The gathered information is being used to assemble proposed targeting packages for military action if ordered by the president. Those targeting packages have to include the latest intelligence demonstrating why a target would be attacked, what weapons would be used, and how the military would limit civilian casualties.

A U.S. military strike, or capture of suspects in Libya, still remains highly problematic as the Libyan government has opposed U.S. intervention.

In the immediate days following the attack on the U.S. Consulate in Benghazi, the military quickly prepositioned aircraft and military teams in Sigonella, Italy, to conduct a full evacuation of Americans from Libya had it become necessary, according to a U.S. military official. Those movements were in addition to the 50-person Marine security team that was flown into Tripoli, the capital, the day after the assault.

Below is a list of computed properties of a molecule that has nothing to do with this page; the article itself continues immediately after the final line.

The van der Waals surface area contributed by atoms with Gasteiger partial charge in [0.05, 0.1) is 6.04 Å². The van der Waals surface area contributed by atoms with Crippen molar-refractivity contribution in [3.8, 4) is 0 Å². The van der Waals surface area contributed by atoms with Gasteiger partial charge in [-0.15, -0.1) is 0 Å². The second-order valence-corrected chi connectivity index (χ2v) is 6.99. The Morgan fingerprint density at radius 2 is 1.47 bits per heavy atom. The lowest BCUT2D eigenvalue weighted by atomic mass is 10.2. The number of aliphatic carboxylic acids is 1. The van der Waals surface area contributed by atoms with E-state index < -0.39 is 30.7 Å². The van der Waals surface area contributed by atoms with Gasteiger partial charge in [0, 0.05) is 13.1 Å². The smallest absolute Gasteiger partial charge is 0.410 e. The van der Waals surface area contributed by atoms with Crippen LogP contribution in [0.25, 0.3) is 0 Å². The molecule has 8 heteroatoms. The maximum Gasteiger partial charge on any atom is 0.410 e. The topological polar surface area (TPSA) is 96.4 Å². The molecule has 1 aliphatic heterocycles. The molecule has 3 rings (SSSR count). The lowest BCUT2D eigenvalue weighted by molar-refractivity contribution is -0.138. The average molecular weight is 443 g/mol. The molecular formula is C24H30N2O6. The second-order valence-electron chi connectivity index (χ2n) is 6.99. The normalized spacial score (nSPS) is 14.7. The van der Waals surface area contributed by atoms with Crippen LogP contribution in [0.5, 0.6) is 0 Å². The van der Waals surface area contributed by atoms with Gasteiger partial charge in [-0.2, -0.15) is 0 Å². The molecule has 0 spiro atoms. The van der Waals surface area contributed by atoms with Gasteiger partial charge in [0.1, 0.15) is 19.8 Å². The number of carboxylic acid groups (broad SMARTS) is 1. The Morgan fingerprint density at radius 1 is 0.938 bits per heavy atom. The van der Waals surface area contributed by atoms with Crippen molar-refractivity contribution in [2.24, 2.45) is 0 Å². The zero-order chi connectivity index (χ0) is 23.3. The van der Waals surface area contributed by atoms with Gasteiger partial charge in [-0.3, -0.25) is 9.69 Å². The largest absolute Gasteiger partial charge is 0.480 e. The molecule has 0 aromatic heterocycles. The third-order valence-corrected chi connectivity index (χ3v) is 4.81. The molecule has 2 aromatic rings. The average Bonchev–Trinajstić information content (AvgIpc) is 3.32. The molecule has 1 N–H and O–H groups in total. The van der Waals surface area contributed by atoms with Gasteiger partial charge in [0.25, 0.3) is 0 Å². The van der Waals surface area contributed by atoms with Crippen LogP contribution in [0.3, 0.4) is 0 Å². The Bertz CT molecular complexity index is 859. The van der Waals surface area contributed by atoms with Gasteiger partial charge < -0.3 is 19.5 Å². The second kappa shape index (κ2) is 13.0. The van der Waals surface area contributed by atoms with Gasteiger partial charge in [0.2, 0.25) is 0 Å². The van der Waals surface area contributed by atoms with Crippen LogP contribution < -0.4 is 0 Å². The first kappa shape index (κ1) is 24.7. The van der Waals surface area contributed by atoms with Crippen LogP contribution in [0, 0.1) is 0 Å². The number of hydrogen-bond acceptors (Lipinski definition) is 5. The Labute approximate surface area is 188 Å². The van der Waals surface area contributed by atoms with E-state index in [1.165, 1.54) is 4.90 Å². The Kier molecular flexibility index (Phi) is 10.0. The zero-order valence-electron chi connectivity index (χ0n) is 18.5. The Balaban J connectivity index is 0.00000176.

Although Americans were able to leave the country via commercial air, the quick response is an indication of just how unsure the U.S. military was about the security situation on the ground and whether American citizens could be kept safe.

In addition, as CNN has previously reported, two Navy warships capable of firing Tomahawk missiles were quickly positioned off the coast of Libya, and surveillance of known militant strongholds by drones was stepped up. All of this is just part of an undisclosed, multifaceted effort by the Pentagon to position assets off Libya to protect Americans until they could leave Libya, be in position to conduct a military strike if ordered by the president, and collect constant intelligence on possible perpetrators of the attack and the militia movements they may have belonged to.

Those warships had moved away from Libyan waters in recent days, but CNN has learned one ship was sent back and was close offshore during the entire time the military was securing the area around the Benghazi compound on Thursday, while the FBI conducted an investigation of the site.